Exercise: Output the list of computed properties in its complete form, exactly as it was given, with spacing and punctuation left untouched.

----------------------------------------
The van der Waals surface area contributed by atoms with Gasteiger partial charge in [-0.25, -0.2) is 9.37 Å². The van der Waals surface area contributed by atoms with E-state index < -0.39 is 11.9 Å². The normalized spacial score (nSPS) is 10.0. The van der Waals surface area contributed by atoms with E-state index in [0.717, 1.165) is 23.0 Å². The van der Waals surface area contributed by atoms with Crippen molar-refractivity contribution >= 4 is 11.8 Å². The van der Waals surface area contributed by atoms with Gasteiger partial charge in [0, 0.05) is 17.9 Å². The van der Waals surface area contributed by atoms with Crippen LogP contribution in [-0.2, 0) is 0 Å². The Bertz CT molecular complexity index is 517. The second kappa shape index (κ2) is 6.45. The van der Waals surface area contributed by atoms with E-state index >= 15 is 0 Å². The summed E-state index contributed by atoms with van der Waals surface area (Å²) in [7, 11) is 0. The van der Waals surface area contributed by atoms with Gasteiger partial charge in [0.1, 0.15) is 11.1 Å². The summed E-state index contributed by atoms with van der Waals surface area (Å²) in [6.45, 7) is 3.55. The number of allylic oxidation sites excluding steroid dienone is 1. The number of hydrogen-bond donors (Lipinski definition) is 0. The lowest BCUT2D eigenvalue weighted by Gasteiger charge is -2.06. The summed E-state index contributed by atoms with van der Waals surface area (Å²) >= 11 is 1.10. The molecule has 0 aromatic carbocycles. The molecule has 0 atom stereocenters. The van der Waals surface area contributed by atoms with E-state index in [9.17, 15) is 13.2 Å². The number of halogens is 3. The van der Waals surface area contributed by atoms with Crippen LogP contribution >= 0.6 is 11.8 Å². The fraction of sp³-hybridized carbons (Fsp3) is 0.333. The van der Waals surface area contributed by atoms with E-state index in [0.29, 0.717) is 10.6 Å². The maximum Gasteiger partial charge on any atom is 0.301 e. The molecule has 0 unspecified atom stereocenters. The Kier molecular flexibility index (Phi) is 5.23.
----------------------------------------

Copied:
The van der Waals surface area contributed by atoms with Gasteiger partial charge in [-0.25, -0.2) is 9.37 Å². The van der Waals surface area contributed by atoms with E-state index < -0.39 is 11.9 Å². The normalized spacial score (nSPS) is 10.0. The van der Waals surface area contributed by atoms with E-state index in [0.717, 1.165) is 23.0 Å². The van der Waals surface area contributed by atoms with Crippen molar-refractivity contribution >= 4 is 11.8 Å². The van der Waals surface area contributed by atoms with Gasteiger partial charge in [0, 0.05) is 17.9 Å². The van der Waals surface area contributed by atoms with Crippen LogP contribution in [-0.2, 0) is 0 Å². The Bertz CT molecular complexity index is 517. The second kappa shape index (κ2) is 6.45. The van der Waals surface area contributed by atoms with E-state index >= 15 is 0 Å². The summed E-state index contributed by atoms with van der Waals surface area (Å²) in [7, 11) is 0. The van der Waals surface area contributed by atoms with Gasteiger partial charge in [0.1, 0.15) is 11.1 Å². The summed E-state index contributed by atoms with van der Waals surface area (Å²) in [6.45, 7) is 3.55. The number of allylic oxidation sites excluding steroid dienone is 1. The number of hydrogen-bond donors (Lipinski definition) is 0. The lowest BCUT2D eigenvalue weighted by Gasteiger charge is -2.06. The summed E-state index contributed by atoms with van der Waals surface area (Å²) >= 11 is 1.10. The molecule has 0 aromatic carbocycles. The molecule has 0 atom stereocenters. The van der Waals surface area contributed by atoms with E-state index in [9.17, 15) is 13.2 Å². The number of halogens is 3. The van der Waals surface area contributed by atoms with Crippen LogP contribution >= 0.6 is 11.8 Å². The fraction of sp³-hybridized carbons (Fsp3) is 0.333. The van der Waals surface area contributed by atoms with E-state index in [0.29, 0.717) is 10.6 Å². The maximum Gasteiger partial charge on any atom is 0.301 e. The molecule has 0 unspecified atom stereocenters. The Kier molecular flexibility index (Phi) is 5.23.